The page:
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HomeNewsArchivesSyriana: 'Cynical, Explosive and Smart, Smart, Smart'

Syriana: 'Cynical, Explosive and Smart, Smart, Smart'

Jan. 20, 2006 — With the release of Syriana, George Clooney is rapidly changing his status from handsome hunk to Hollywood's standard-bearer for liberal causes.
So says Atlanta Journal-Constitution critic Eleanor Ringel Gillespie about Clooney's new persona. She calls his new film Syriana, " Cynical, explosive, and smart, smart, smart." Clooney produced and co-stars in the film, a complicated story of espionage, global politics, religion, and the oil business, for openers.
Syriana, follows Clooney's highly praised Good Night and Good Luck, the story of famed newscaster Edward R. Murrow's career, which he also produced and co-stars in.
The movie, loosely based on former CIA agent Robert Baer's 2002 memoir See No Evil, covers four continents, and, most critics agree, at least four story lines. Still there? Ok, here's the main thrust, of the first story line, anyhow.
Gillespie says: "In one [story line] Clooney lets his hair go grizzled, grows a beard and puts on a Method gut straight out of the De Niro playbook. He plays Bob Barnes, a 21-year CIA veteran whose experience and expertise are a liability in a brave new world of watch-your-back management. 'You just don't get it,' a colleague says when Barnes reports an agency-sponsored weapons exchange gone bad. 'Nobody wants to hear about a missing missile'.
"Meanwhile, in Switzerland, Bryan Woodman (Matt Damon), a telegenic energy analyst, makes a very personal blood-for-oil exchange. He's hired by Kazakhstan's progressive but pragmatic Prince Nasir (Alexander Siddig), who feels guilty about a tragedy that struck the Woodman family. (Their young son drowned.) Bryan's wife (Amanda Peet) is horrified."
Got that? Boston Globe critic Wesley Morris says: Director Stephen Gaghan's Syriana, flies into theaters praised as a rarity: Hollywood doesn't make movies like this anymore. By "like this," those of us who appreciate Gaghan's movie mean "intelligent," "political," "incensed," "timely," and "appropriately cynical." And by "anymore," we mean since the 1970s. Syriana, is about something very specific — oil. Which is to say that actually it's about everything."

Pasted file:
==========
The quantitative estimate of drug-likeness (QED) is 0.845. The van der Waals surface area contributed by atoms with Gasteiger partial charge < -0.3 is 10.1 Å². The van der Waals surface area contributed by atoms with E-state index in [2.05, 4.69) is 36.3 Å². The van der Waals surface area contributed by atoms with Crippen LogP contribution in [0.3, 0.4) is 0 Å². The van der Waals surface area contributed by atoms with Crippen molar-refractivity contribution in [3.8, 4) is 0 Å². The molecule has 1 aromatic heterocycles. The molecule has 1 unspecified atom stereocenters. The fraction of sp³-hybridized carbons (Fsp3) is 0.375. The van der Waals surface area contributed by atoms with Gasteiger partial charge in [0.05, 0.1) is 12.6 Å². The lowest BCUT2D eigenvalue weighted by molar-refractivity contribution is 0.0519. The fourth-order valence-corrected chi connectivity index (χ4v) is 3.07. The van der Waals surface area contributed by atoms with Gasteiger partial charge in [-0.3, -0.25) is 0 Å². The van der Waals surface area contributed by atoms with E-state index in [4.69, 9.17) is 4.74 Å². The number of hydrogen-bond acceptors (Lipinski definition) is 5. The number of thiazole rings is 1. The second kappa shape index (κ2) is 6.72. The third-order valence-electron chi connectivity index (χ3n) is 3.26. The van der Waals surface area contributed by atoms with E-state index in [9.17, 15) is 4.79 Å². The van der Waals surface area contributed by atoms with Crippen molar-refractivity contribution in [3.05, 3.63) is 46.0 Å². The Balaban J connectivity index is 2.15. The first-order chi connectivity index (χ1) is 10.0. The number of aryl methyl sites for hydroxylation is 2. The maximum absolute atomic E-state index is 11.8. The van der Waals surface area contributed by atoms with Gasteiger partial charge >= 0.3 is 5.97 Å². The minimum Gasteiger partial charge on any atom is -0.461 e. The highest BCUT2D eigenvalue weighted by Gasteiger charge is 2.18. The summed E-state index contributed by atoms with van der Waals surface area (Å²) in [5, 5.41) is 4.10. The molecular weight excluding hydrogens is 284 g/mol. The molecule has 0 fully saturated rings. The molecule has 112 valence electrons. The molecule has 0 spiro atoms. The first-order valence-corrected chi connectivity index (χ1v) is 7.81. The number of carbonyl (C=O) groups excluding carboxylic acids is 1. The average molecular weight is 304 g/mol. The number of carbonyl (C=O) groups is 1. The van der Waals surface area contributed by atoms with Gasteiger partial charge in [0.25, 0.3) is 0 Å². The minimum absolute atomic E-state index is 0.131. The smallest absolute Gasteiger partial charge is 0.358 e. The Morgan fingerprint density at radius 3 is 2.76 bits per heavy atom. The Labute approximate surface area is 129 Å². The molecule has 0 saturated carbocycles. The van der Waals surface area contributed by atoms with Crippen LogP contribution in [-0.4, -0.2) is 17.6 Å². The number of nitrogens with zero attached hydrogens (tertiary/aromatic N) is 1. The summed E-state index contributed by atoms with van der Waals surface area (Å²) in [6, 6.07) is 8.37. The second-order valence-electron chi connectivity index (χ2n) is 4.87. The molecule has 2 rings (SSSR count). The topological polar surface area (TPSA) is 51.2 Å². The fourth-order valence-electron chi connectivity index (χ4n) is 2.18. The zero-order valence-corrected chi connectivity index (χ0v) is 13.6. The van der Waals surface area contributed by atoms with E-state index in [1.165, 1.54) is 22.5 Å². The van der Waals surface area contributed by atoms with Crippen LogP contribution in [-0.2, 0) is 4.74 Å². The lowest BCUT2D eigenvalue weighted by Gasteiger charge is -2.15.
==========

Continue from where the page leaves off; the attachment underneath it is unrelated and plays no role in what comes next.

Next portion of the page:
Meanwhile, we have Chris Cooper, Tim Blake Nelson and Peter Gerety who play what New Yorker critic David Denby calls, "self-serving oilmen [who] demonstrate the kind of blinkered self-assurance that wipes out any contrary view of the world. The wash of ego feels accurate."
Denby, who devotes three pages to his review, calls it "a major film without being a great film." He says, "It is a strange movie, and a stunningly pessimistic one, and the strangeness and the pessimism connect it …. to other recent American films in ways that suggest that something unhappy in the national mood has crept into the movies."
Critic Gillespie offers viewers a helpful hint: Get ready to get lost at some point in Syriana, . That's how dense the film's maze of plot twists and layers of characters are. But rest assured: The movie was written and directed by Stephen Gaghan, who won an Oscar for his similarly intertwined script for Traffic. You may not be with him every step of the way, but he makes sure you're up to speed when the crucial down-and-dirty realpolitiks go down and the dicier character choices are made.
The two hour six minute movie is rated R for violence and language.

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